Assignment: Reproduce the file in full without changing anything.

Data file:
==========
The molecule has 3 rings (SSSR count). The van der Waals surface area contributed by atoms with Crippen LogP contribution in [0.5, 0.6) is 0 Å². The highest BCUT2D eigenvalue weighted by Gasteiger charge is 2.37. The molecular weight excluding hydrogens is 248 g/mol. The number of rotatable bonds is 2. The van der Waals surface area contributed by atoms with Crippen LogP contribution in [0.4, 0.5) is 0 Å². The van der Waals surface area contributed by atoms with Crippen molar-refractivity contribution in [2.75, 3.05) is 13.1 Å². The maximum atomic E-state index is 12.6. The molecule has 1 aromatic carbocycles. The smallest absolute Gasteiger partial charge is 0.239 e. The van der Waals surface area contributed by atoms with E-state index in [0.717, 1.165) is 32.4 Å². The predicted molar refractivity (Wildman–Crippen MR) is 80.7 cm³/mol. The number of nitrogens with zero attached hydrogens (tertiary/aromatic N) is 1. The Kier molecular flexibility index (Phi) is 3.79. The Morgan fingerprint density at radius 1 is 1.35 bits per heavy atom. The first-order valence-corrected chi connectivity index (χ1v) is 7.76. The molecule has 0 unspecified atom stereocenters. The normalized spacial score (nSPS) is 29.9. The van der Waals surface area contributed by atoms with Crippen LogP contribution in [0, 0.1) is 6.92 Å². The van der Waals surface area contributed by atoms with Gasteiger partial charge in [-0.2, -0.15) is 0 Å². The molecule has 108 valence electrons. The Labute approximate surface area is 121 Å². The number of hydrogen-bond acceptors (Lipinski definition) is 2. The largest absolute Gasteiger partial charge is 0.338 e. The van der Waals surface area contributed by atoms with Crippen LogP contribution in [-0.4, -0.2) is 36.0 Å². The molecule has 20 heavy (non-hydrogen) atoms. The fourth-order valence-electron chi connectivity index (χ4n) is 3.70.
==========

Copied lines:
The molecule has 3 rings (SSSR count). The van der Waals surface area contributed by atoms with Crippen LogP contribution in [0.5, 0.6) is 0 Å². The highest BCUT2D eigenvalue weighted by Gasteiger charge is 2.37. The molecular weight excluding hydrogens is 248 g/mol. The number of rotatable bonds is 2. The van der Waals surface area contributed by atoms with Crippen LogP contribution in [0.4, 0.5) is 0 Å². The van der Waals surface area contributed by atoms with Crippen molar-refractivity contribution in [2.75, 3.05) is 13.1 Å². The maximum atomic E-state index is 12.6. The molecule has 1 aromatic carbocycles. The smallest absolute Gasteiger partial charge is 0.239 e. The van der Waals surface area contributed by atoms with E-state index in [0.717, 1.165) is 32.4 Å². The predicted molar refractivity (Wildman–Crippen MR) is 80.7 cm³/mol. The number of nitrogens with zero attached hydrogens (tertiary/aromatic N) is 1. The Kier molecular flexibility index (Phi) is 3.79. The Morgan fingerprint density at radius 1 is 1.35 bits per heavy atom. The first-order valence-corrected chi connectivity index (χ1v) is 7.76. The molecule has 0 unspecified atom stereocenters. The normalized spacial score (nSPS) is 29.9. The van der Waals surface area contributed by atoms with Crippen LogP contribution in [0, 0.1) is 6.92 Å². The van der Waals surface area contributed by atoms with Gasteiger partial charge in [-0.2, -0.15) is 0 Å². The molecule has 108 valence electrons. The Labute approximate surface area is 121 Å². The number of hydrogen-bond acceptors (Lipinski definition) is 2. The largest absolute Gasteiger partial charge is 0.338 e. The van der Waals surface area contributed by atoms with Crippen LogP contribution in [-0.4, -0.2) is 36.0 Å². The molecule has 20 heavy (non-hydrogen) atoms. The fourth-order valence-electron chi connectivity index (χ4n) is 3.70.